And that goes for the characters, too. One of the main problems with season 2 is there are simply too many ancillary characters. And the story has done a remarkably poor job of explaining who they are and why they’re important – not just to people like Frank, Ani, and Ray, but, more importantly, to the audience. How many people had to really think about who Vera was before realizing she was an important person for Ani to save?
Moreover, it doesn’t matter how many times Frank laments the loss of poor Stan, or how many times he and Jordan venture over to Stan’s widow’s house to tell his henchman’s kid he’s got “pure gold” inside him, if we don’t know why Stan was important outside of Frank telling us so, all of these scenes are a wash.
And that’s too bad, because Vince Vaughn gives what is likely his best performance of the season during this episode – though it’s not really his conversation with Stan’s kid; it’s more his non-verbal responses to things like Ray pointing a gun at him in his own house, and especially the world-weary mask he dons after finding Irina with her throat slashed by the drug dealers he’s unwittingly fallen in bed with.
There’s a nice symmetry to Frank and Ray’s untethering that would have been a boon to the storyline had it been defined much earlier. While Ray confronts the man who ostensibly ruined his life over some coffee, Frank comments that maybe Ray doesn’t have the stomach for this kind of work anymore. As the episode progresses, each man falls deeper into a quagmire of their own making. Ray bounces between yet another failed attempt to connect with his son and a massive coke binge (set to the tune of New York Dolls’ ‘Human Being’), while Frank connects with a child in mourning, only to find himself at the mercy of men who commit an act of violence he simply cannot comprehend the purpose of.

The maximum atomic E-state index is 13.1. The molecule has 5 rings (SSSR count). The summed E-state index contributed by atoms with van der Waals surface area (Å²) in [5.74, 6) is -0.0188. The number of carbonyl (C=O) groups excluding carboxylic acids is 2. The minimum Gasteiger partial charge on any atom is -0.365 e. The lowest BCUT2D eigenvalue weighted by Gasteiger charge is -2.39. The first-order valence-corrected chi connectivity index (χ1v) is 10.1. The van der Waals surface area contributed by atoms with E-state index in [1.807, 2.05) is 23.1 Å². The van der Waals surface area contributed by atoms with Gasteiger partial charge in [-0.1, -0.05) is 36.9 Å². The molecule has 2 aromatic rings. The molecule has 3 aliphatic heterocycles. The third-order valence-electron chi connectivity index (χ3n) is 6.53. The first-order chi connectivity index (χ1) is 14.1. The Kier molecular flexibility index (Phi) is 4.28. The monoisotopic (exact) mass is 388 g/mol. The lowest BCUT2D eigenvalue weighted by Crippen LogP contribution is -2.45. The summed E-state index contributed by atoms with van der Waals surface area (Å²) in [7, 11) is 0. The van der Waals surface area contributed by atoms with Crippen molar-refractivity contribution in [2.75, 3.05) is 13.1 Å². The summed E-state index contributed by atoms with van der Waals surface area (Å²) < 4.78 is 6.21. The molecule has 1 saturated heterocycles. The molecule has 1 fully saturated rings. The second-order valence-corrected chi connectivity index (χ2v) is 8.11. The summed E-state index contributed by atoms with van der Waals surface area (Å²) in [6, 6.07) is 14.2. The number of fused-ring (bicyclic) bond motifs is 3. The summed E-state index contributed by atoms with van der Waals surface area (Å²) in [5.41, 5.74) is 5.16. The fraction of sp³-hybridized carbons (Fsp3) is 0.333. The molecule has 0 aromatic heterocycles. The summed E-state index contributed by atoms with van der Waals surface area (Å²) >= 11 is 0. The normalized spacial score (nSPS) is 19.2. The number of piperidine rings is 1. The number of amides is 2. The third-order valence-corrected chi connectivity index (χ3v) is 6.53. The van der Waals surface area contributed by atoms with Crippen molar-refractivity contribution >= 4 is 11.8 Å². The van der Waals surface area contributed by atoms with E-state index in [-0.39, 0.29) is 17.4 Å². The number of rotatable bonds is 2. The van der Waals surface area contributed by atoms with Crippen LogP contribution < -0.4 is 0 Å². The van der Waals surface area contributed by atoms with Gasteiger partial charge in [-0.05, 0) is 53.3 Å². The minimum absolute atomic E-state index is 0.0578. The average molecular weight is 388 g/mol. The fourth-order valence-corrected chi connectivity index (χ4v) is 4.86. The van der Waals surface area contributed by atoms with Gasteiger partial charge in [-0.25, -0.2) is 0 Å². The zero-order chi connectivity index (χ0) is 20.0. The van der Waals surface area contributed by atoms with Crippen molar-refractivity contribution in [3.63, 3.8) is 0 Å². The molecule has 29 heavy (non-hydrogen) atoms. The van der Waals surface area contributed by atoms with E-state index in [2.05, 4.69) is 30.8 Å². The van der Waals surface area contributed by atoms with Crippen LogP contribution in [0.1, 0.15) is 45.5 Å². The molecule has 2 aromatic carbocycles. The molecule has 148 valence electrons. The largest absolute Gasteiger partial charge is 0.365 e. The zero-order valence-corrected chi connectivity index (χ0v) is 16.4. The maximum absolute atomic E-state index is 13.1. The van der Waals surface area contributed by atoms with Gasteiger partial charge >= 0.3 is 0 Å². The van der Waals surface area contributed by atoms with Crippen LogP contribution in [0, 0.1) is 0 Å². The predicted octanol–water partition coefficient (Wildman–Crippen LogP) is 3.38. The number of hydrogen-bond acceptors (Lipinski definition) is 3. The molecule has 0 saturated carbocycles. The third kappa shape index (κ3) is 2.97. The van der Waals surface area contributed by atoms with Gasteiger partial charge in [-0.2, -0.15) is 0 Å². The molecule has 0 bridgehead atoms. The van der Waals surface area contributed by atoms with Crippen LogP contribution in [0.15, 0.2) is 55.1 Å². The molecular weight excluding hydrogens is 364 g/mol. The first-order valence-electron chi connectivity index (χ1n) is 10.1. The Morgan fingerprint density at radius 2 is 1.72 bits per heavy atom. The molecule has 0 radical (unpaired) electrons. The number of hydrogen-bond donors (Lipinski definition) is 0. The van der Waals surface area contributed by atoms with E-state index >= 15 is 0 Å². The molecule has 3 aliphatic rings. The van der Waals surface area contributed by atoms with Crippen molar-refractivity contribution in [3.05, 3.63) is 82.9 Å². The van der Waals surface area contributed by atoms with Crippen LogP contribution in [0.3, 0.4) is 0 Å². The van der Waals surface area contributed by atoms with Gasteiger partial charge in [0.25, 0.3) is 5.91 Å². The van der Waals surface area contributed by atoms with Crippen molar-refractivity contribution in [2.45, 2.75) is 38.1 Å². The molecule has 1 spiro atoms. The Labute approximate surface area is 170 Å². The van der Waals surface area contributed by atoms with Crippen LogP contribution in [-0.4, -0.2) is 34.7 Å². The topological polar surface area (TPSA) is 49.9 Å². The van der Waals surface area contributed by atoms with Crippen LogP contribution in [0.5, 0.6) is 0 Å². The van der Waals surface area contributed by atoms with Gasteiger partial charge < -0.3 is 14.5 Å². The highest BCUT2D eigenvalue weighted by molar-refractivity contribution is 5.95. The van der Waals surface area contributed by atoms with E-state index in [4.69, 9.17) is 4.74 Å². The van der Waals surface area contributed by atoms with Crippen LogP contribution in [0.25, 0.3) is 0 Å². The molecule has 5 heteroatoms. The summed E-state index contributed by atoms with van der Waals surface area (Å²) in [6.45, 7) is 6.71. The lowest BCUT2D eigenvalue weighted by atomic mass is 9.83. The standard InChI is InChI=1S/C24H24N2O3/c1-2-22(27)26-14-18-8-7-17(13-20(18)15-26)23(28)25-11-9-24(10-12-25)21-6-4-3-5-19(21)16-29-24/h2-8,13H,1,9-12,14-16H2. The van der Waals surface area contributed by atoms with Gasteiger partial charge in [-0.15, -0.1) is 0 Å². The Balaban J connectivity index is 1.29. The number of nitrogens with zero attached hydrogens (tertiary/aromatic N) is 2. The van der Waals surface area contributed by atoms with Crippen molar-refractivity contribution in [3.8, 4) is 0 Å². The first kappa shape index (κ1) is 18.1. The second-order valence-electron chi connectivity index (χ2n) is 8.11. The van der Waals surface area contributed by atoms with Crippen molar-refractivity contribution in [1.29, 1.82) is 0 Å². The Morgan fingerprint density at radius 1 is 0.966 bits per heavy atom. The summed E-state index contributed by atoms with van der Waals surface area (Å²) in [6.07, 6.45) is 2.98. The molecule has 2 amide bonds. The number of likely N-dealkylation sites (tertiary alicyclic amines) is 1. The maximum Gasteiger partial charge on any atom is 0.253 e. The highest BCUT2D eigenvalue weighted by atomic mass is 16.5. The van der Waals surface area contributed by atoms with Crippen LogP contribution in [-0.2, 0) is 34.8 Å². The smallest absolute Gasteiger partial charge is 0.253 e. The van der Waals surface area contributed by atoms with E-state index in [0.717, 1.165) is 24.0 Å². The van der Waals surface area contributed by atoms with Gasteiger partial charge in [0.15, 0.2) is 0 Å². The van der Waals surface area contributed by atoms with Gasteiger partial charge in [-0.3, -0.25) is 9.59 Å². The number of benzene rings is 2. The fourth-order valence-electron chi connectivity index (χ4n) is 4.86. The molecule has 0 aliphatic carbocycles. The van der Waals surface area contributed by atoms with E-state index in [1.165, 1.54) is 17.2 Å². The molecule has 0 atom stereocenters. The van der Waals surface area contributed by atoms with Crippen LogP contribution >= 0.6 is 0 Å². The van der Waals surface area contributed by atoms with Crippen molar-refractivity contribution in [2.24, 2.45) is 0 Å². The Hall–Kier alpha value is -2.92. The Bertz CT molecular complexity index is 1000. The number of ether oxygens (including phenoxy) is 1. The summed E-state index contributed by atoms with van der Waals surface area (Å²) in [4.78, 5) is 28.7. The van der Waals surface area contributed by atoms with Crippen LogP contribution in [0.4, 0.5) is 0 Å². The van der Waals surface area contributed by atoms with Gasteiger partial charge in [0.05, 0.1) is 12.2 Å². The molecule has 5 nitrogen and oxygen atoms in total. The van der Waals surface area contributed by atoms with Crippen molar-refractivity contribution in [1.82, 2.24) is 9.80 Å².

Ray’s binge is the sort of inelegant depiction of a man in crisis that seems to be very much a part of Pizzolatto’s wheelhouse. And while the moment itself is cartoonish and unnecessary – given there are only two episodes left, and the story is still mostly undefined – it does at least demonstrate how great Farrell has been all season long, and how he has essentially been propping True Detective up on his shoulders.
Ultimately, it’s Ani and Frank’s discovery of an evil that goes far deeper than anything they thought they knew that resonates the most here. Both character threads tie together the idea of a boundlessly evil and corrupt state of California, where men are driven to obtain power and wealth, and the longer they have it, the more it contaminates them, the more they resemble the polluted land Frank was supposed to have purchased through the all-but forgotten Ben Caspere.
On the upside, ‘Church in Ruins’ ends with a much-needed burst of energy, leaving the main characters in possession of information that may finally shed some light on the overall mystery and provide the necessary drive to propel the narrative into its final stretch. Things were better in places – mostly due to the direction – but it’s hard to see season 2 rising above anything beyond passable at this point.
True Detective season 2 continues next Sunday with ‘Black Maps and Motel Rooms’ @9pm on HBO. Check out a preview below: